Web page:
FIG. 1 illustrates an example of a conventional multi-chip module assembly 100 that utilizes C4 solder joints and a polymeric chip underfill. FIG. 2 is an enlarged view of the C4 solder joints and the polymeric chip underfill of the conventional multi-chip module assembly 100. In many computer and other electronic circuit structures, an electronic module is electrically connected to a printed circuit board (PCB). For example, the conventional multi-chip module assembly 100 shown in FIGS. 1 and 2 includes capped module 105 electrically connected to a PCB 110. Generally, in connecting an electronic module to a PCB, a plurality of individual electrical contacts on the base of the electronic module must be connected to a plurality of corresponding individual electrical contacts on the PCB. Various technologies well known in the art are used to electrically connect the set of contacts on the PCB and the electronic module contacts. These technologies include land grid array (LGA), ball grid array (BGA), column grid array (CGA), pin grid array (PGA), and the like. In the illustrative example shown in FIG. 1, a LGA 115 electrically connects PCB 110 to a module substrate 120. LGA 115 may comprise, for example, conductive elements 116, such as fuzz buttons, retained in a non-conductive interposer 117.

In some cases, the module includes a cap (i.e., a capped module) which seals the electronic component(s) within the module. The module 105 shown in FIG. 1 is a capped module. In other cases, the module does not include a cap (i.e., a bare die module). In the case of a capped module, a heat sink is typically attached with a thermal interface between a bottom surface of the heat sink and a top surface of the cap, and another thermal interface between a bottom surface of the cap and a top surface of the electronic component(s). For example, as shown in FIG. 1, a heat sink 150 is attached with a thermal interface 155 between a bottom surface of heat sink 150 and a top surface of a cap 160, and another thermal interface 165 between a bottom surface of cap 160 and a top surface of each flip-chip 170. In addition, a heat spreader (not shown) may be attached to the top surface of each flip-chip 170 to expand the surface area of thermal interface 165 relative to the surface area of the flip-chip 170. The heat spreader, which is typically made of a highly thermally conductive material such as SiC, is typically adhered to the top surface of the flip-chip 170 with a thermally-conductive adhesive. Typically, a sealant 166 (e.g., a silicone adhesive such as Sylgard 577) is applied between cap 160 and module substrate 120 to seal the chip cavity 167. In the case of a bare die module, a heat sink is typically attached with a thermal interface between a bottom surface of the heat sink and a top surface of the electronic component(s). Heat sinks are attached to modules using a variety of attachment mechanisms, such as adhesives, clips, clamps, screws, bolts, barbed push-pins, load posts, and the like.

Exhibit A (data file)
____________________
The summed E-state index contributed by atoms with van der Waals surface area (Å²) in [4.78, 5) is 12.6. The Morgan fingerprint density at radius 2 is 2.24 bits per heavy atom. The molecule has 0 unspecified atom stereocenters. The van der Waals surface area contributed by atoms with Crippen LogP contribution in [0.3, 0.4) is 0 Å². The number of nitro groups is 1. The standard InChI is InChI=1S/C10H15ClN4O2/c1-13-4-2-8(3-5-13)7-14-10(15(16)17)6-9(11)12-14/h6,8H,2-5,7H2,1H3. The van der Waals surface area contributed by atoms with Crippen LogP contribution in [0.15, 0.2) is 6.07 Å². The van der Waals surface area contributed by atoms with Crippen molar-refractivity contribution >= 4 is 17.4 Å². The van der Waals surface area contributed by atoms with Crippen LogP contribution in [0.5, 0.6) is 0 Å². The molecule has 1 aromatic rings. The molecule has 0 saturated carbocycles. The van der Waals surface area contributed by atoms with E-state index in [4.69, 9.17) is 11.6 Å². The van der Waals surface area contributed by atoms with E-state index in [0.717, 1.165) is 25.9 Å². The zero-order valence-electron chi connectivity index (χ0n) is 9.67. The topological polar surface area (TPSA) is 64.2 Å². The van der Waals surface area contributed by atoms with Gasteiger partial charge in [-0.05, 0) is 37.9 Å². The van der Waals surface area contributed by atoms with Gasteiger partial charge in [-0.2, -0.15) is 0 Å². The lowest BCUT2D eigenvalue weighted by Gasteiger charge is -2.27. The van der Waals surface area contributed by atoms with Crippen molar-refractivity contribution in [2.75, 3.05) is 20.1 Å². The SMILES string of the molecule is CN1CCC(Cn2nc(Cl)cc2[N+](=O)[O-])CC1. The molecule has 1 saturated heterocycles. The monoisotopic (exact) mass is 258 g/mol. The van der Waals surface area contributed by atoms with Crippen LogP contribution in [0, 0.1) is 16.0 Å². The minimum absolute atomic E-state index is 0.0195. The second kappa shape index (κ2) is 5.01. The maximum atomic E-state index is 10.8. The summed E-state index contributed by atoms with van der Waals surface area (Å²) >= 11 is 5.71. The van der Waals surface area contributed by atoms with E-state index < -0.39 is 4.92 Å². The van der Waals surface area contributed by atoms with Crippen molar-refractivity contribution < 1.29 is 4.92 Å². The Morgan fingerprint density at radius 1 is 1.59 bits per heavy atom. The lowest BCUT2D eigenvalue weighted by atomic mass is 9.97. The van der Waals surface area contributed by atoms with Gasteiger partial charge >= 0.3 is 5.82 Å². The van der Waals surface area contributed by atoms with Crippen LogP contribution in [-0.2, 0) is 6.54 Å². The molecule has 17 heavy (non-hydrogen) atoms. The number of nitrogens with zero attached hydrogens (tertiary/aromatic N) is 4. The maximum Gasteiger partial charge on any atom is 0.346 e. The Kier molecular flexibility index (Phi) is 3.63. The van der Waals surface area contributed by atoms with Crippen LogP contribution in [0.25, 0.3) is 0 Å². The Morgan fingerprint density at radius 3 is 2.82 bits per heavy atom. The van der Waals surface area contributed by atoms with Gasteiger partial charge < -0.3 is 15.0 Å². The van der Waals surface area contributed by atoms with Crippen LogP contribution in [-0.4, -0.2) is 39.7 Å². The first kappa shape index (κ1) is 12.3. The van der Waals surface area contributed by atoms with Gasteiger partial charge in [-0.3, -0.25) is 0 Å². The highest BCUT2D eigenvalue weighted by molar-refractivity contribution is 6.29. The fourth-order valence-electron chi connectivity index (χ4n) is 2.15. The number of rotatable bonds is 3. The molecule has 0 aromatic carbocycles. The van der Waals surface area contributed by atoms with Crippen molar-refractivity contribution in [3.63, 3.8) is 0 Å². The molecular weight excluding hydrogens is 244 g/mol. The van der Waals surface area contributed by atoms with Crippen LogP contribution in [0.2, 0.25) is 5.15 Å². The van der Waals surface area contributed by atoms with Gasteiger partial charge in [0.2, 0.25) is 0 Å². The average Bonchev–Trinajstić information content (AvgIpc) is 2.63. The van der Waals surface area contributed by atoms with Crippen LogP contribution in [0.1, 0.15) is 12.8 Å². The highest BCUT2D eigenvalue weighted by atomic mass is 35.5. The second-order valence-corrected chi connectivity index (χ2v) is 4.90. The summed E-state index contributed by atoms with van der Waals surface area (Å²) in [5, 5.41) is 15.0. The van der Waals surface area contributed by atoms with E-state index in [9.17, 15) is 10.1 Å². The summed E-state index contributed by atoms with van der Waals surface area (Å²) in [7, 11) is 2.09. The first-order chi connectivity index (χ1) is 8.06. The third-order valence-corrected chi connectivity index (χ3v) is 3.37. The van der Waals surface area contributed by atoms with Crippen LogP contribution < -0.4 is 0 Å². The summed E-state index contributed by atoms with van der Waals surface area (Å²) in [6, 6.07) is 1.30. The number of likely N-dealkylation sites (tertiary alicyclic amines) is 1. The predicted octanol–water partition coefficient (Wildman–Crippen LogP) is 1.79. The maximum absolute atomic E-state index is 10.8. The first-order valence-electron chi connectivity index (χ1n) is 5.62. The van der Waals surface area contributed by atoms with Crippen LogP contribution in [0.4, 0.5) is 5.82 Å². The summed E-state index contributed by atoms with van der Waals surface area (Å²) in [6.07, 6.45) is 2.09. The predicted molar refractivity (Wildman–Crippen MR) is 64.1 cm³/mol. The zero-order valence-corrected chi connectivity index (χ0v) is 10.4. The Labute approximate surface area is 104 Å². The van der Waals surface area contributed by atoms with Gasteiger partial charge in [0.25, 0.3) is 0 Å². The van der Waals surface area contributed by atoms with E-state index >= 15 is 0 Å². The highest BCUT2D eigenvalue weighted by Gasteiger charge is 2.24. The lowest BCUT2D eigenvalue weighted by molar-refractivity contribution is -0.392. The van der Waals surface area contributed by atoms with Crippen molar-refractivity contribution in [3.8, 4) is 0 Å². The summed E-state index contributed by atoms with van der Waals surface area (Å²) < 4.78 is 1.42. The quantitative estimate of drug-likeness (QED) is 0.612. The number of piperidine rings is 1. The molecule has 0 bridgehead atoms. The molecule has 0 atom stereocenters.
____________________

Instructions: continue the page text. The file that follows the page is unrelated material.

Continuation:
Capped module 105 includes a module substrate 120, a plurality of flip-chips 170, LGA 115, and cap 160. In addition, capped module 105 includes C4 solder joints 175 electrically connecting each flip-chip 170 to module substrate 120. As best seen in FIG. 2, capped module 110 also includes a non-conductive polymer underfill 180 which is disposed in the space between the base of each flip-chip 170 and module substrate 120 and encapsulates the C4 solder joints 175. C4 solder joints 175 are embedded in polymeric underfill 180 and, thus, as mentioned above, are protected from moisture and carbon dioxide in the air. Without polymeric chip underfill 180, the solder balls of C4 solder joints 175 would corrode, and electrically short neighboring solder balls. Atmospheric carbon dioxide is the primary factor controlling corrosion of the Pb-containing solder balls of C4 solder joints 175, presumably through a series of reaction steps known as the “Dutch reaction”. The Dutch reaction is initiated by the oxidation of lead in the presence of O2 and H2O to form lead hydroxide. Lead hydroxide and acetic acid react in two steps to form basic lead acetate. Decomposition of basic lead acetate by CO2 regenerates lead acetate and H2O so the reaction can proceed again. The reaction is autocatalytic as long as O2 and CO2 are available. Over time, CO2, O2 and moisture seep into chip cavity 167 (e.g., through sealant 166). Polymeric chip underfill 180 protects C4 solder joints 175 but, unfortunately, renders the assembled flip-chips 170/module substrate 120 un-reworkable. Generally, it is preferable to use technologies that provide reworkability. However, the use of polymeric chip underfill 180 stands as an obstacle to reworkability and, thus, increases the cost of manufacturing and maintenance.